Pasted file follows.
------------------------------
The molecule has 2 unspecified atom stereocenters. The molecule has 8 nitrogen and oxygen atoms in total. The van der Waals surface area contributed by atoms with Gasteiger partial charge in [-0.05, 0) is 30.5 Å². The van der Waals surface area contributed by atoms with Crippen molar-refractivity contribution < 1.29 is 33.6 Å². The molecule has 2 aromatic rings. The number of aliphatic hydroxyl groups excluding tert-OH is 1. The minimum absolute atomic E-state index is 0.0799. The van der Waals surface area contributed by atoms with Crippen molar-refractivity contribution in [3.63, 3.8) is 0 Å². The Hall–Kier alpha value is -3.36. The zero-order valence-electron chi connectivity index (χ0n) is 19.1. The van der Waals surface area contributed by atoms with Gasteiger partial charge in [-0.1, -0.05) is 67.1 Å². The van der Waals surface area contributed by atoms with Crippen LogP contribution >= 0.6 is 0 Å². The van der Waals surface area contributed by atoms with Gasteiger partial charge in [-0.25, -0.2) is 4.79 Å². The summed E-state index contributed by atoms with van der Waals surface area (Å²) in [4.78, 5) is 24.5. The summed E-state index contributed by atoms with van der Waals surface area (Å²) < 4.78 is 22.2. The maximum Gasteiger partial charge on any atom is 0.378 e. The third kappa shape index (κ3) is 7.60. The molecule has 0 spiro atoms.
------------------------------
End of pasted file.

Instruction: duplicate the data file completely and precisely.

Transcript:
The molecule has 2 unspecified atom stereocenters. The molecule has 8 nitrogen and oxygen atoms in total. The van der Waals surface area contributed by atoms with Gasteiger partial charge in [-0.05, 0) is 30.5 Å². The van der Waals surface area contributed by atoms with Crippen molar-refractivity contribution < 1.29 is 33.6 Å². The molecule has 2 aromatic rings. The number of aliphatic hydroxyl groups excluding tert-OH is 1. The minimum absolute atomic E-state index is 0.0799. The van der Waals surface area contributed by atoms with Crippen molar-refractivity contribution in [3.63, 3.8) is 0 Å². The Hall–Kier alpha value is -3.36. The zero-order valence-electron chi connectivity index (χ0n) is 19.1. The van der Waals surface area contributed by atoms with Gasteiger partial charge in [-0.1, -0.05) is 67.1 Å². The van der Waals surface area contributed by atoms with Crippen LogP contribution >= 0.6 is 0 Å². The van der Waals surface area contributed by atoms with Gasteiger partial charge in [-0.25, -0.2) is 4.79 Å². The summed E-state index contributed by atoms with van der Waals surface area (Å²) in [4.78, 5) is 24.5. The summed E-state index contributed by atoms with van der Waals surface area (Å²) < 4.78 is 22.2. The maximum Gasteiger partial charge on any atom is 0.378 e. The third kappa shape index (κ3) is 7.60. The molecule has 0 spiro atoms.